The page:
Yes, Google keeps telling me that unless I see a project completed, it cannot judge my work. However, I was unable to complete any project because Google interrupted midway and assigned me to a new project.
The whole process is ridiculous.
Google Promotion Board Book Publishing
My career is determined by a mobile, anonymous committee, who will decide my career in an hour. An administrative decision that I protested against invalidated the progress I had made so many months in my career.
The worst thing is that I am not proud of my job. What I ask myself is no longer: “How can I solve this challenging problem? ” instead: "How can I make this problem seem challenging from a promotion perspective?" ” I hate this.
Even if I got promoted, then what? The mainstream idea is that every promotion will be harder than the previous one. In order to continue to advance my career, I need a project that is more extensive and involves more collaborative teams. But this means that the project may fail because there will be more factors beyond my control, which can waste months or even years.
What are the other options?
About this time, I discovered Indie Hackers.
This is an online community for small software business founders. Emphasis: Small. The goal of these founders is not to become Zuckerberg second, but to earn some money from some modest and profitable businesses.
I have always been very interested in starting my own software company, but I only know the path to entrepreneurship in Silicon Valley. I originally thought that becoming a software founder meant spending most of my time financing, and the rest of the time I had to worry about attracting millions of new users.
Indie Hackers gives a seductive option. Most members use their own savings to build businesses or use them as amateurs outside of full-time work. They do not need to respond to investors, and certainly they do not have to prove themselves to the Anonymous Committee.
The disadvantages are also there. On the one hand, income is not stable, and on the other hand, it faces more catastrophic risks. If I make a mistake on Google and cause the company to lose $10 million, I don't have to bear any consequences. I need to do a post-mortem analysis and everyone will be happy with this learning opportunity. But for most founders, a $10 million mistake will mean bankruptcy and several lifetime debts.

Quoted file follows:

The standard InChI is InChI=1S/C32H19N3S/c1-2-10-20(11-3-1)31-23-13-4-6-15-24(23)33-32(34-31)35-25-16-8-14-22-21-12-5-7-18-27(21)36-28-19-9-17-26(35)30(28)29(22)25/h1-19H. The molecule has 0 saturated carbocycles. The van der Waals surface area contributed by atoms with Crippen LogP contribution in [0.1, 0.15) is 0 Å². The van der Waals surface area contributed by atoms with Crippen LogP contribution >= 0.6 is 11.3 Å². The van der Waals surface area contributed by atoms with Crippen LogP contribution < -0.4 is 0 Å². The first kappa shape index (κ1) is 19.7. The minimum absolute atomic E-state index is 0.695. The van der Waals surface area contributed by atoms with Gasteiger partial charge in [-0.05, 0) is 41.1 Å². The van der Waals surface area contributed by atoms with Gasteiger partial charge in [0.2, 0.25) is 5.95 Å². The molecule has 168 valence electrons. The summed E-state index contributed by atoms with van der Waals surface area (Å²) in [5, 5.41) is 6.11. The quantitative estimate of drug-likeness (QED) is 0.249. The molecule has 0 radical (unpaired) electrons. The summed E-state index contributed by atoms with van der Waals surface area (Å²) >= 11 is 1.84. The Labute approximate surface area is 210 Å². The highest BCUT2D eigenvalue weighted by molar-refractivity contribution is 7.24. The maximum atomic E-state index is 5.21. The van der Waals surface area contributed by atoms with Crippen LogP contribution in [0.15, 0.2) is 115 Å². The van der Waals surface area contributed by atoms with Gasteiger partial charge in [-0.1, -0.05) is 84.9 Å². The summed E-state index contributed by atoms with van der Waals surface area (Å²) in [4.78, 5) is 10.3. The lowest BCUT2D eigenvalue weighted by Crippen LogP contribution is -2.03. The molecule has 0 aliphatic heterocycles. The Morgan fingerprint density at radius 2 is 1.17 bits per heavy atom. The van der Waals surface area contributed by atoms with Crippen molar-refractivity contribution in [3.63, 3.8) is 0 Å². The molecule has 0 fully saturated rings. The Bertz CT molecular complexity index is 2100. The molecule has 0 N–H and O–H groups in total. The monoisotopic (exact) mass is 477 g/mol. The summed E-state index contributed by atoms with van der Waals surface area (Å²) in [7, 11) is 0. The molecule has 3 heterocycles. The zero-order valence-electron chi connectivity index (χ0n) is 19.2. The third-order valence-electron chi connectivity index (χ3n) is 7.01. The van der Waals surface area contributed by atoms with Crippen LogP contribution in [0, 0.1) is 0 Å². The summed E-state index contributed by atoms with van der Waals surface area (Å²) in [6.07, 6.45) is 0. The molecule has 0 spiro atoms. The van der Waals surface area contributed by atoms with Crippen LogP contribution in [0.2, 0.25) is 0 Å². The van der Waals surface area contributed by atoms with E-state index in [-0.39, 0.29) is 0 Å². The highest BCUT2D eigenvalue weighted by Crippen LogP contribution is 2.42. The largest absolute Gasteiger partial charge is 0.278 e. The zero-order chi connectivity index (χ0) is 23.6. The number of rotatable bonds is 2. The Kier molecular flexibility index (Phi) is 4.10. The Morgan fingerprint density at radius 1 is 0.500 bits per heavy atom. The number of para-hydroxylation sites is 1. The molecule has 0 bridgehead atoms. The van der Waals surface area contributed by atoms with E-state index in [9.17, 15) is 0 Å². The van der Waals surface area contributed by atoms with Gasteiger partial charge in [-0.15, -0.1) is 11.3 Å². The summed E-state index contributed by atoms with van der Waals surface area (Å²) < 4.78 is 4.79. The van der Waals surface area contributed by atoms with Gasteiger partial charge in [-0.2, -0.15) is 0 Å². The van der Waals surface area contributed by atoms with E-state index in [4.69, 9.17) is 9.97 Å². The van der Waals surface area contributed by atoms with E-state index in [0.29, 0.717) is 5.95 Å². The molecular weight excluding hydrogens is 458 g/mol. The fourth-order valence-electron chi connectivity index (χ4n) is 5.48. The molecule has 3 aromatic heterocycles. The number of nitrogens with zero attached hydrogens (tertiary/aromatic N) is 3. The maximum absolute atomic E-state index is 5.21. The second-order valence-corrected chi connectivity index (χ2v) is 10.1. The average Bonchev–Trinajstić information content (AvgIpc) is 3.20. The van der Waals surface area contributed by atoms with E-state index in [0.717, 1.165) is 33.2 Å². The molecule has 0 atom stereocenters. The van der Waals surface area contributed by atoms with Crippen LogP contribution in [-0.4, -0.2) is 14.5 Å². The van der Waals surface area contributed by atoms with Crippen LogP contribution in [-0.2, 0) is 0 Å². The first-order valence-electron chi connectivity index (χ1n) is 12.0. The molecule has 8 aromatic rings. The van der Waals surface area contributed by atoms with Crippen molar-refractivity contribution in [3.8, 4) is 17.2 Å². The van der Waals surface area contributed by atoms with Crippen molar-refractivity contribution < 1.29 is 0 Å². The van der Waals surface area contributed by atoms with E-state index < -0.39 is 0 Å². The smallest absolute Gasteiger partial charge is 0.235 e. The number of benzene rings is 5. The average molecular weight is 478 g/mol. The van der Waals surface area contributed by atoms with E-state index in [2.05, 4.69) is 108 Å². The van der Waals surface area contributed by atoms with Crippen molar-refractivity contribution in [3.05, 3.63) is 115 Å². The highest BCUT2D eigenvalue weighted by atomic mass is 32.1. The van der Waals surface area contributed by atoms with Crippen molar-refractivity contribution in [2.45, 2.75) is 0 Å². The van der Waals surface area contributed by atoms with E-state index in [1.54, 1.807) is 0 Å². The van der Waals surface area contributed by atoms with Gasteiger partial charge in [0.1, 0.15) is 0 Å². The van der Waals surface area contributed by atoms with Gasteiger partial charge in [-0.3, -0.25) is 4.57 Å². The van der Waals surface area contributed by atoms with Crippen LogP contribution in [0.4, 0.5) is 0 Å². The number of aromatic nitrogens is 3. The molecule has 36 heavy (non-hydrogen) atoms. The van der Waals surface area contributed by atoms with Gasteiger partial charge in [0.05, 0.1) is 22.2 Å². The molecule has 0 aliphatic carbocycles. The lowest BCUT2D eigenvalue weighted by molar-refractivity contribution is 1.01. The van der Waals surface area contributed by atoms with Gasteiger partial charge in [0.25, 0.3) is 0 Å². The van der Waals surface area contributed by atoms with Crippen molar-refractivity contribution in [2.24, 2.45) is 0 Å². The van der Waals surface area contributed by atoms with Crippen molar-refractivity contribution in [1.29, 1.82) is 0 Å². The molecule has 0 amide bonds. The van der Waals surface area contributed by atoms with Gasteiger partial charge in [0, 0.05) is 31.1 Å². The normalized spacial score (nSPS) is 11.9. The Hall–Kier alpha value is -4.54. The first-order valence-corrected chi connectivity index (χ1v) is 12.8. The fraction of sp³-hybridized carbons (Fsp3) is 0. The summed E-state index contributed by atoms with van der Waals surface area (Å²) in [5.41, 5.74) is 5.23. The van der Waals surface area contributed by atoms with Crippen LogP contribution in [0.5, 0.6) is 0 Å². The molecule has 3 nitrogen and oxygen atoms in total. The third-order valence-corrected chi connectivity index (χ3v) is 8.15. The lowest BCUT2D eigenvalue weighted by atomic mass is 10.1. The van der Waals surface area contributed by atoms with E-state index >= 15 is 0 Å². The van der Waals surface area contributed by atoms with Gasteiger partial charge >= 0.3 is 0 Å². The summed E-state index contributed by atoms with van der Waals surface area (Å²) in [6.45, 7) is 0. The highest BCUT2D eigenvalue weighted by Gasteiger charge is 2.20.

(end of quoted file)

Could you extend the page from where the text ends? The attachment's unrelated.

The idea of being a founder of Indie Hackers was lingering in my mind and it made me dream. Because regardless of whether the business has achieved great success or failed for many years, it is under its own control. At Google, I don't think I can control the project myself, let alone career growth and team orientation.
I tried to think for a few months and finally resolved. I want to be an independent hacker.
One last thing before resigning
I still have unfinished business on Google. After spending three years in promotion, I didn't want to leave without making a difference. It only takes a few months for me to apply for a promotion again, so I decided to give myself one last chance.
Tragically, my project was canceled six weeks after the conclusion of the achievement statistics. It was cancelled again.
In fact, my entire team was canceled. This is very common at Google, and it also has a euphemistic title: defragmentation. The management handed over our team's project to our sister team in India. Both my teammates and I must start from different areas.
Anyway, I have applied for promotion. A few weeks later, my manager showed me the result. My performance rating is "Superb", which is the highest score and only gives about 5% of the staff in each period. The promotion committee pointed out that in the past six months, I clearly demonstrated a high standard of work. And this is not exactly the months I worked hard for the most effective promotion.
However, they think that the six-month tracking record is not long enough, so he …… wish me the better next time.
My manager told me that if I do six months of high-quality work, my chances of promotion are great. I can't say I wasn't tempted, but until that time, the encouragement that has given me in the past two years has been "“the chance of promotion is great after six months."
So now it's time to leave.
So what's next?
When I told others that I left Google, they thought I must have some brilliant ideas. Only fools will quit the Google software engineer job.
Is it true that I am not a fool?
My plan is to try several different projects in a few months to see if there is any appeal to people's minds, such as:
Google is a great place to work where I learned many valuable skills and skills. Resignation is a difficult decision because I have more things to learn, but I can always find an employer like Google. I will not always have such freedom to obey my own company and establish my own company. I do not know how far I can go and look forward to my results.
Translation of:Code Network– Xiaofeng